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Wray can’t confirm cause of Capitol Police Officer Brian Sicknick’s death



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During a hearing before the Senate Judiciary Committee Tuesday, FBI Director Chris Wray couldn’t confirm the cause of Capitol Police Officer Brian Sicknick’s death. Sicknick passed away after the Jan. 6 Capitol attack, but his cause of death is still unknown.

“There is an ongoing investigation into this death,” Wray told Committee Ranking Member Sen. Chuck Grassley, R, IA.”I have to be careful at this stage because it’s ongoing not to get out in front of it. But I certainly understand and respect and appreciate the keen interest in what happened to him. After all, he was here protecting all of you, and as soon as there’s information that we can appropriately share we want to be able to do that. But at the moment the investigation is still ongoing.”

On whether the FBI has determined the cause of Sicknick’s death, Wray said, “That means we can’t yet disclose a cause of death at this stage.” But when Wray was further pressed by Grassley, he said the FBI is “not at a point where we can disclose or confirm the cause of death.”

Sicknick died on January 7, but investigators have yet to release his cause of death.

Sicknick’s mother said late last month that she’s unsure of her son’s cause of death after it was first reported by many outlets that the Officer was killed by rioters who hit him in the head with a fire extinguisher.

“He wasn’t hit on the head no. We think he had a stroke, but we don’t know anything for sure,” she told The Daily Mail. “We’d love to know what happened.”

On January 8, The New York Times reported that Sicnick died as a result of the blunt force of being hit with a fire extinguisher. The paper later quietly corrected the report in a February 11 separate piece, writing: “Investigators have found little evidence to back up the attack with the fire extinguisher as the cause of death, the official said. Instead, they increasingly suspect that a factor was Officer Sicknick being sprayed in the face by some sort of irritant, like mace or bear spray, the law enforcement official said.”

RELATED: NYT corrects report on Brian Sicknick’s death

Moreover, on January 8, it was reported by ProPublica that Sicknick’s family had communicated with Officer Sicknick after he was hurt and that there was no mention of a fire extinguisher. At the time, the family was heading to Washington from New Jersey, which is Sicknick’s home state.

“He texted me last night and said, ‘I got pepper-sprayed twice,’ and he was in good shape,” Ken Sicknick, his brother, told ProPublica. “Apparently he collapsed in the Capitol and they resuscitated him using CPR.”

Sicknick was later placed on a ventilator and passed away before his family made it to the hospital to see him, according to the family.

Follow Jennie Taer on Twitter @JennieSTaer

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Hunter Biden Indicted on Federal Gun Charges Amidst Special Counsel Investigation



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In a significant development, Hunter Biden, the son of President Joe Biden, was indicted on Thursday on federal gun charges as part of Special Counsel David Weiss’ ongoing investigation. The indictment alleges that Hunter Biden made false statements during the purchase of a firearm, among other charges.

The charges against Hunter Biden include:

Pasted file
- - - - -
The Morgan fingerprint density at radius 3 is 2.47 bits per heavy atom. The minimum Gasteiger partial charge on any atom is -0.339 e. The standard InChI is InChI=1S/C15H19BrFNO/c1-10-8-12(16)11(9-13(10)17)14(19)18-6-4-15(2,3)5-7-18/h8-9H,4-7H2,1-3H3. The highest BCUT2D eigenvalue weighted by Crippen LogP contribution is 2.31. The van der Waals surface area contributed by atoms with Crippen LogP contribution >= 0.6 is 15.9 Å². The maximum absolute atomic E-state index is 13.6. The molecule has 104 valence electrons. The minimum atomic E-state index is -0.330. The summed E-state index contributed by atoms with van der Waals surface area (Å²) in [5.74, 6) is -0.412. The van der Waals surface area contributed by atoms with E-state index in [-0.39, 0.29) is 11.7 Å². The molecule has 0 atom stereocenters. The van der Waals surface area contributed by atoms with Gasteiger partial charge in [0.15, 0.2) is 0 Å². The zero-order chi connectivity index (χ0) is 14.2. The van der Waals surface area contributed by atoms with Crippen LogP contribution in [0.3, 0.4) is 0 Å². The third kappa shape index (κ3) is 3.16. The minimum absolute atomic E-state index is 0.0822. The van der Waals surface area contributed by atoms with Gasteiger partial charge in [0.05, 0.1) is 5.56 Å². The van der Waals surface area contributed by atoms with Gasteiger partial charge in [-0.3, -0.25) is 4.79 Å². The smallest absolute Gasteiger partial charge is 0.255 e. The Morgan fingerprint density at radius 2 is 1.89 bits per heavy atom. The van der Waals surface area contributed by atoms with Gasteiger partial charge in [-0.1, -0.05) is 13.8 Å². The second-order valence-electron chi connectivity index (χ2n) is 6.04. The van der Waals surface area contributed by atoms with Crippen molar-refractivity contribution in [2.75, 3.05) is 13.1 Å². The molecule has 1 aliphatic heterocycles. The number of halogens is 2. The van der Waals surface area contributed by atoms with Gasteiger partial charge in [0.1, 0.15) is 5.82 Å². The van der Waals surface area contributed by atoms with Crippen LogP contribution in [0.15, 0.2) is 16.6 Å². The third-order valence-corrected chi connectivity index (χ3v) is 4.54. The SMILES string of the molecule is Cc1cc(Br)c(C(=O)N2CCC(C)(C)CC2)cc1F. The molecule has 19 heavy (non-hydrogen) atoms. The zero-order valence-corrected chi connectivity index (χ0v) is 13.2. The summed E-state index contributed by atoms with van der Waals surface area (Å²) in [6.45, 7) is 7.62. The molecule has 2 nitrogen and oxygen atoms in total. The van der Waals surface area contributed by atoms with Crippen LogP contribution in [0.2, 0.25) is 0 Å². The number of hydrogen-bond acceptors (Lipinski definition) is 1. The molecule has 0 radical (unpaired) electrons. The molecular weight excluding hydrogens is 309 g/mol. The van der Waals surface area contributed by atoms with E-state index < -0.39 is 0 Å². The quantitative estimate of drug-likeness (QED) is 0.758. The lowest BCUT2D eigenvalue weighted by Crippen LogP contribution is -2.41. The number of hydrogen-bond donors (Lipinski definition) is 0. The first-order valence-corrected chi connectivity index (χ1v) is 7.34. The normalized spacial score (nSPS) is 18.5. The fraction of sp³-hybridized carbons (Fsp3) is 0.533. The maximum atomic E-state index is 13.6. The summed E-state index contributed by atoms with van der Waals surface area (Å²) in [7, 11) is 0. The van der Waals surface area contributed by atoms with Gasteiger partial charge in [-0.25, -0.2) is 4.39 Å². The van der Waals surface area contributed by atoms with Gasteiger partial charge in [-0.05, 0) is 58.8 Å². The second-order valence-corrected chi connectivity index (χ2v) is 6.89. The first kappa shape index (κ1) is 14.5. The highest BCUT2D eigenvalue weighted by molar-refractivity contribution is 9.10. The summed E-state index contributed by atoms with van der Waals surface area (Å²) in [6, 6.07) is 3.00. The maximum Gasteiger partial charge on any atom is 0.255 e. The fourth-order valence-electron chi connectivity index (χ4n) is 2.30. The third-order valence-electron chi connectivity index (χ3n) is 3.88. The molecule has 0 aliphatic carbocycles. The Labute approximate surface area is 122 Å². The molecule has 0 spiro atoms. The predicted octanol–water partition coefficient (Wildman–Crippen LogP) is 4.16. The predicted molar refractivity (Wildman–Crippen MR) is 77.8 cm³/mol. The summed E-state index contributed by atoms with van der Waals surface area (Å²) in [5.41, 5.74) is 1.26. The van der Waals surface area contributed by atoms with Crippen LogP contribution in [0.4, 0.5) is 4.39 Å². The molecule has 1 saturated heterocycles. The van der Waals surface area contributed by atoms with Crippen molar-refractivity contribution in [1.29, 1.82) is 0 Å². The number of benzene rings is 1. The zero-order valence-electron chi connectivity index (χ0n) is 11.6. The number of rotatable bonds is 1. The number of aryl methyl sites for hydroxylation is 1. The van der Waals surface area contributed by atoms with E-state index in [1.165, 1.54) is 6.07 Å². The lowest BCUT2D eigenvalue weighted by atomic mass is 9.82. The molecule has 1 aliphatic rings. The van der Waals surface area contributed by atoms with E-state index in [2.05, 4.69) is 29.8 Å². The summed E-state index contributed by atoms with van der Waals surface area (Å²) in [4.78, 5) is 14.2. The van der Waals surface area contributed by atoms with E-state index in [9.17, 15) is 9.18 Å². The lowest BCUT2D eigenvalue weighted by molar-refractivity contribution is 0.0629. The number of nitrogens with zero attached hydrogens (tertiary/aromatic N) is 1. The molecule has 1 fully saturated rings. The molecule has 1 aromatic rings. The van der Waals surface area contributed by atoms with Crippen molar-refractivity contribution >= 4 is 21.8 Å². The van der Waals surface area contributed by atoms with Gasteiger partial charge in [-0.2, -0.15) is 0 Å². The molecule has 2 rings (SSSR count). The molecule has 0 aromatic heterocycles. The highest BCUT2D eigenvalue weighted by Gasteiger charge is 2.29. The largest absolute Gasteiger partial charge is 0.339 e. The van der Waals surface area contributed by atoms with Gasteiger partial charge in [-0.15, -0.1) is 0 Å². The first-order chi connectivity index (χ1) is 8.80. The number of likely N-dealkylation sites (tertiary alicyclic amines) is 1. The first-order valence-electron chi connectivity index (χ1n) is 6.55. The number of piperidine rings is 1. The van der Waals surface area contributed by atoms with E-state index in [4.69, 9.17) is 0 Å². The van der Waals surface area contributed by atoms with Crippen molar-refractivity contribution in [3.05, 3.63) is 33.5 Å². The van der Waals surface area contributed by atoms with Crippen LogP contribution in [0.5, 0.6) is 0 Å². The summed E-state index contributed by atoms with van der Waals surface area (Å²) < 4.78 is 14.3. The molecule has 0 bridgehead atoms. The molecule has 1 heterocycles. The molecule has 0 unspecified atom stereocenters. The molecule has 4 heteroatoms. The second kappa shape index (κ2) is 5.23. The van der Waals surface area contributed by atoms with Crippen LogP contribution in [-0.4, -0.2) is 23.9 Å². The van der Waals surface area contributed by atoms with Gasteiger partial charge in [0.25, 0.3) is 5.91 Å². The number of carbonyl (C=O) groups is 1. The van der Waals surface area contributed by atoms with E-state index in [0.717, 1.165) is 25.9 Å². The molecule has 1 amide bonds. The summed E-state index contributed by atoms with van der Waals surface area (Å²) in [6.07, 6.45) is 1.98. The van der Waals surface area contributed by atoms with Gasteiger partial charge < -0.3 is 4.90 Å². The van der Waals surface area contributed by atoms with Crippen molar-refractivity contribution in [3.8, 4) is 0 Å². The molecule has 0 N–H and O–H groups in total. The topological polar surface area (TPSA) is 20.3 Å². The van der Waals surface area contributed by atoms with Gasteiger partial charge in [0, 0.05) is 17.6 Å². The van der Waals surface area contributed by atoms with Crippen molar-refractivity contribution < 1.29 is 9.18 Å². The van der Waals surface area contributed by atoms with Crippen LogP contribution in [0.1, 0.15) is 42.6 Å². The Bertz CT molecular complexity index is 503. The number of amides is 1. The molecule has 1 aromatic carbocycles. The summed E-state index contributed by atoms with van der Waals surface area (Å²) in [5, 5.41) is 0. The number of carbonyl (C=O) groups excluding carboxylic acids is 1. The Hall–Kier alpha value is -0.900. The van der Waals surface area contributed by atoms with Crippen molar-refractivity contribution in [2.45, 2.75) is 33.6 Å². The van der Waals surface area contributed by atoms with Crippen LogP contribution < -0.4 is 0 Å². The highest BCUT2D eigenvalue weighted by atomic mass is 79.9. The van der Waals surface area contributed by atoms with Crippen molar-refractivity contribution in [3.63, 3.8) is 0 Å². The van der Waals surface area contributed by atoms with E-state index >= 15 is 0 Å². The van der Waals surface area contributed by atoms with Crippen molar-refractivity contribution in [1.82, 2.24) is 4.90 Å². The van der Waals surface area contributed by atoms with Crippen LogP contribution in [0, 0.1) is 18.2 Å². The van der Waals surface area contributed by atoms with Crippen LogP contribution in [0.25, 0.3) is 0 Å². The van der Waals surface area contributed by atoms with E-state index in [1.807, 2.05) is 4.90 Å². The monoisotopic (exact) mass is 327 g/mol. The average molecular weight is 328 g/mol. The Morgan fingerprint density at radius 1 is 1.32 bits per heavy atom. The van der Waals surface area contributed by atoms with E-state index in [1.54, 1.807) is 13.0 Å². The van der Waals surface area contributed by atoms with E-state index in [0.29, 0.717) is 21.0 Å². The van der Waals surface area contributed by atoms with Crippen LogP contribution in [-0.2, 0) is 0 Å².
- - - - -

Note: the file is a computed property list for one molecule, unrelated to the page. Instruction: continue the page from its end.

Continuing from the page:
• Making a false statement in the purchase of a firearm

• Making a false statement related to information required to be kept by a federal firearms licensed dealer

•Possession of a firearm by a person who is an unlawful user of or addicted to a controlled substance

According to the indictment, the alleged incident occurred on or about October 12, 2018, in the District of Delaware. Hunter Biden is accused of knowingly making a false and fictitious written statement during the acquisition of a Colt Cobra 38SPL Revolver. According to reports from Fox News, the statement, submitted on Form 4473, falsely certified that he was not an unlawful user of, and addicted to, any stimulant, narcotic drug, or controlled substance.

Furthermore, the indictment further states that between October 12, 2018, and October 23, 2018, in the District of Delaware, Hunter Biden knowingly possessed the same firearm despite being an unlawful user of and addicted to controlled substances. This marks the first set of charges brought by Special Counsel David Weiss against Hunter Biden since being granted special counsel status.

The investigation came to public attention when it was reported by Fox News in 2021 that police had responded to an incident in 2018 involving a gun owned by Hunter Biden.

Reports state that, Hallie Biden, the widow of President Biden’s late son, Beau, who was in a relationship with Hunter at the time, discarded the gun. Hunter’s gun was thrown away in a dumpster near a market, located close to a school. It was subsequently revealed that Hunter Biden had purchased a gun earlier that same month.

Hunter Biden’s legal troubles do not end with the gun charges. Earlier in July, an original plea agreement collapsed, which would have seen him plead guilty to two misdemeanor tax counts for willful failure to pay federal income tax, thus avoiding jail time on a felony gun charge. Instead, he pleaded not guilty to two misdemeanor tax charges and one felony gun charge.

Attorney General Merrick Garland appointed David Weiss as special counsel to oversee the Hunter Biden investigation and related matters. The White House has declined to comment on these developments, which continue to draw significant public and media attention.

Follow Alexander Carter on Twitter @AlexCarterDC for more!

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